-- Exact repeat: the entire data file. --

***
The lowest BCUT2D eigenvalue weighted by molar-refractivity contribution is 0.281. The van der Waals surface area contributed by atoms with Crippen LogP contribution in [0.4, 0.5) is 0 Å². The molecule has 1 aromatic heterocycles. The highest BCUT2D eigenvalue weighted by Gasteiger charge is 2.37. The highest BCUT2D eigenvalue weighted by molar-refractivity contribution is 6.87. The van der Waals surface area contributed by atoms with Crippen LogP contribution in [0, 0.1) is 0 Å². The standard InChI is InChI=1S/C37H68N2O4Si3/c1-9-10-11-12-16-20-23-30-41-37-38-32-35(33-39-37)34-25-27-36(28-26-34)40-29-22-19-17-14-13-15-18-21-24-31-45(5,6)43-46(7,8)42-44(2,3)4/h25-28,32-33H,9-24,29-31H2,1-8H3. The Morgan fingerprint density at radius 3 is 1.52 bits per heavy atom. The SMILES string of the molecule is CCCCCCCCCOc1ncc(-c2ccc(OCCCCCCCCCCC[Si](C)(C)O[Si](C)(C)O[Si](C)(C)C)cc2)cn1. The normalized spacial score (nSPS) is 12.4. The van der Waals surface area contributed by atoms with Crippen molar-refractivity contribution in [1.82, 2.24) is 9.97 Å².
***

The lowest BCUT2D eigenvalue weighted by molar-refractivity contribution is 0.281. The van der Waals surface area contributed by atoms with Crippen LogP contribution in [0.4, 0.5) is 0 Å². The molecule has 1 aromatic heterocycles. The highest BCUT2D eigenvalue weighted by Gasteiger charge is 2.37. The highest BCUT2D eigenvalue weighted by molar-refractivity contribution is 6.87. The van der Waals surface area contributed by atoms with Crippen LogP contribution in [0, 0.1) is 0 Å². The standard InChI is InChI=1S/C37H68N2O4Si3/c1-9-10-11-12-16-20-23-30-41-37-38-32-35(33-39-37)34-25-27-36(28-26-34)40-29-22-19-17-14-13-15-18-21-24-31-45(5,6)43-46(7,8)42-44(2,3)4/h25-28,32-33H,9-24,29-31H2,1-8H3. The Morgan fingerprint density at radius 3 is 1.52 bits per heavy atom. The SMILES string of the molecule is CCCCCCCCCOc1ncc(-c2ccc(OCCCCCCCCCCC[Si](C)(C)O[Si](C)(C)O[Si](C)(C)C)cc2)cn1. The normalized spacial score (nSPS) is 12.4. The van der Waals surface area contributed by atoms with Crippen molar-refractivity contribution in [1.82, 2.24) is 9.97 Å².